Saturday, August 4, 2012: 10:56 AM
Faculty of Economics, TBAOral Presentation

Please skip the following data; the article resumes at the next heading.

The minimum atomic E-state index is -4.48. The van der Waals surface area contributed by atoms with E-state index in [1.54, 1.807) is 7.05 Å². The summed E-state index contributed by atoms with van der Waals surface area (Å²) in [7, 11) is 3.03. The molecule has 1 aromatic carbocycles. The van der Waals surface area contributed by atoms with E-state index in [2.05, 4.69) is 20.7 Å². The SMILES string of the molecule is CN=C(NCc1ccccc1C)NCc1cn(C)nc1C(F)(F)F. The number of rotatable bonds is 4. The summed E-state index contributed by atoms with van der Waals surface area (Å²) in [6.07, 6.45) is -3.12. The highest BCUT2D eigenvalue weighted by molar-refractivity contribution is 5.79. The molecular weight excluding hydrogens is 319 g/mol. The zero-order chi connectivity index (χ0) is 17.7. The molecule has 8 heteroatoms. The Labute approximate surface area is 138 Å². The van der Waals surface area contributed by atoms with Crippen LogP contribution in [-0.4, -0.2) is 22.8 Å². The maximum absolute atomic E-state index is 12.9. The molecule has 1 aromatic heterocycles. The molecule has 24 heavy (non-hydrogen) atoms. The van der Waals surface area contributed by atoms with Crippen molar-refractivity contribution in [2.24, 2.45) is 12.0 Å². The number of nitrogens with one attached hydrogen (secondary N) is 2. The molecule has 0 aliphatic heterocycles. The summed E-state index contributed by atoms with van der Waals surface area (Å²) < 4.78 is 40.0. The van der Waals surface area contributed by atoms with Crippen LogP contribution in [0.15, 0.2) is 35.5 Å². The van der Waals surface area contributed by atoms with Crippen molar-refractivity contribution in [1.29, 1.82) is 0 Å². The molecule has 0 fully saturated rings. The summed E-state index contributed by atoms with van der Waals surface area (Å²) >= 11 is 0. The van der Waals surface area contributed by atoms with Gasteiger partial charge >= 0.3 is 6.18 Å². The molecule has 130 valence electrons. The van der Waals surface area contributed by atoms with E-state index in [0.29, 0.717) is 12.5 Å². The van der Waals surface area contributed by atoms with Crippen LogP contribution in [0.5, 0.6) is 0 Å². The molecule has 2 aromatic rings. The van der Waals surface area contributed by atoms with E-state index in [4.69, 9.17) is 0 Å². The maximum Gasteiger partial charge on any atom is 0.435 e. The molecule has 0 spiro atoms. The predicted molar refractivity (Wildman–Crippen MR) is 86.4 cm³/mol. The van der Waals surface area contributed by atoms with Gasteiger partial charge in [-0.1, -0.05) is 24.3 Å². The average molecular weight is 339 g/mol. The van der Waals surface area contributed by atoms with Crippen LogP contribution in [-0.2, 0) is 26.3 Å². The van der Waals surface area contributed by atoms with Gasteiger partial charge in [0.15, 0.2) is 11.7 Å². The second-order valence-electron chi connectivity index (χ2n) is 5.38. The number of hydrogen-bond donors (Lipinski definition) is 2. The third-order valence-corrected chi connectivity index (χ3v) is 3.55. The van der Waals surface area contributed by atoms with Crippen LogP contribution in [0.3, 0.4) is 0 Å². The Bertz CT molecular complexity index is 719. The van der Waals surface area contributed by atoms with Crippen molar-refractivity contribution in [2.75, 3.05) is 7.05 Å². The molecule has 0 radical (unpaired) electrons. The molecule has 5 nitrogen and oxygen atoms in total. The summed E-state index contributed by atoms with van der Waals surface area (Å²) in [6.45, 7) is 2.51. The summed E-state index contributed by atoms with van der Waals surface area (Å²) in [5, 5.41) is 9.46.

Much research has examined how immigrants socioeconomically adapt to and are incorporated into their host societies, generally in the Global North. Yet, less research has explored how these immigrants perceive their quality of life in the host society relative to their home society. Furthermore, less research has explicitly examined how individuals’ motivations for migrating influence migrants’ expectations for their quality of life in the host country. Using data from interviews with 49 Brazilian return migrants (who migrated to the US and subsequently returned to Brazil) in Governador Valadares, Brazil, I demonstrate how respondents’ quality of life expectations differed based on the country where they were residing. Respondents intended to temporarily migrate to the United States for the purpose of earning money and returning to Brazil to start a business or purchase a house. Therefore, they did not expect to have a “better” quality of life in the US. Their perception was that life in the US was for working while “living” would occur in Brazil after returning from the US. This perception influenced many respondents’ decisions to work extremely long hours in physically taxing jobs in order to have delayed gratification and relaxation once getting back to Brazil. I also discuss how the return migration was less than ideal for respondents and argue that the respondents led liminal or marginal lives due to their difficulty to readapt to life in Brazil after the US migration.